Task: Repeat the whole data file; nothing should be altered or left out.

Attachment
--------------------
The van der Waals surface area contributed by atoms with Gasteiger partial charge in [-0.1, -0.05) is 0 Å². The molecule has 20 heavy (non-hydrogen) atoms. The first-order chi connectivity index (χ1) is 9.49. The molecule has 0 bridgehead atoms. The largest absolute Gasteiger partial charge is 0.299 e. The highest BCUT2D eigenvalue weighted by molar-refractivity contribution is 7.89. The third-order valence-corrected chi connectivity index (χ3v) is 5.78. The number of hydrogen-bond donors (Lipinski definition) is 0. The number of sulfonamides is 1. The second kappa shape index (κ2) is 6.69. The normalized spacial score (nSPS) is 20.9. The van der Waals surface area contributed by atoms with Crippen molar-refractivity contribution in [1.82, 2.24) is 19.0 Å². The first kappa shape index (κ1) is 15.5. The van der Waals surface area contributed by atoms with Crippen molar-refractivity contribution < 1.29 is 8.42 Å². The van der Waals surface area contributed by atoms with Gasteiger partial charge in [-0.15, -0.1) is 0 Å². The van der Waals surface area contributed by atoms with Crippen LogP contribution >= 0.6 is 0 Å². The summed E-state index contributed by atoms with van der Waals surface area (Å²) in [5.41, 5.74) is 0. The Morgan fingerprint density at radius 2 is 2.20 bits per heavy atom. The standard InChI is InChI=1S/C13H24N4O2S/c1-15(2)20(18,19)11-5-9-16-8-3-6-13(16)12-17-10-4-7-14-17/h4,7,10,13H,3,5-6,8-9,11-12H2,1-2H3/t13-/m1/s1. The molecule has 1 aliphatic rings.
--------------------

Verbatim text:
The van der Waals surface area contributed by atoms with Gasteiger partial charge in [-0.1, -0.05) is 0 Å². The molecule has 20 heavy (non-hydrogen) atoms. The first-order chi connectivity index (χ1) is 9.49. The molecule has 0 bridgehead atoms. The largest absolute Gasteiger partial charge is 0.299 e. The highest BCUT2D eigenvalue weighted by molar-refractivity contribution is 7.89. The third-order valence-corrected chi connectivity index (χ3v) is 5.78. The number of hydrogen-bond donors (Lipinski definition) is 0. The number of sulfonamides is 1. The second kappa shape index (κ2) is 6.69. The normalized spacial score (nSPS) is 20.9. The van der Waals surface area contributed by atoms with Crippen molar-refractivity contribution in [1.82, 2.24) is 19.0 Å². The first kappa shape index (κ1) is 15.5. The van der Waals surface area contributed by atoms with Crippen molar-refractivity contribution < 1.29 is 8.42 Å². The van der Waals surface area contributed by atoms with Gasteiger partial charge in [-0.15, -0.1) is 0 Å². The van der Waals surface area contributed by atoms with Crippen LogP contribution >= 0.6 is 0 Å². The summed E-state index contributed by atoms with van der Waals surface area (Å²) in [5.41, 5.74) is 0. The Morgan fingerprint density at radius 2 is 2.20 bits per heavy atom. The standard InChI is InChI=1S/C13H24N4O2S/c1-15(2)20(18,19)11-5-9-16-8-3-6-13(16)12-17-10-4-7-14-17/h4,7,10,13H,3,5-6,8-9,11-12H2,1-2H3/t13-/m1/s1. The molecule has 1 aliphatic rings.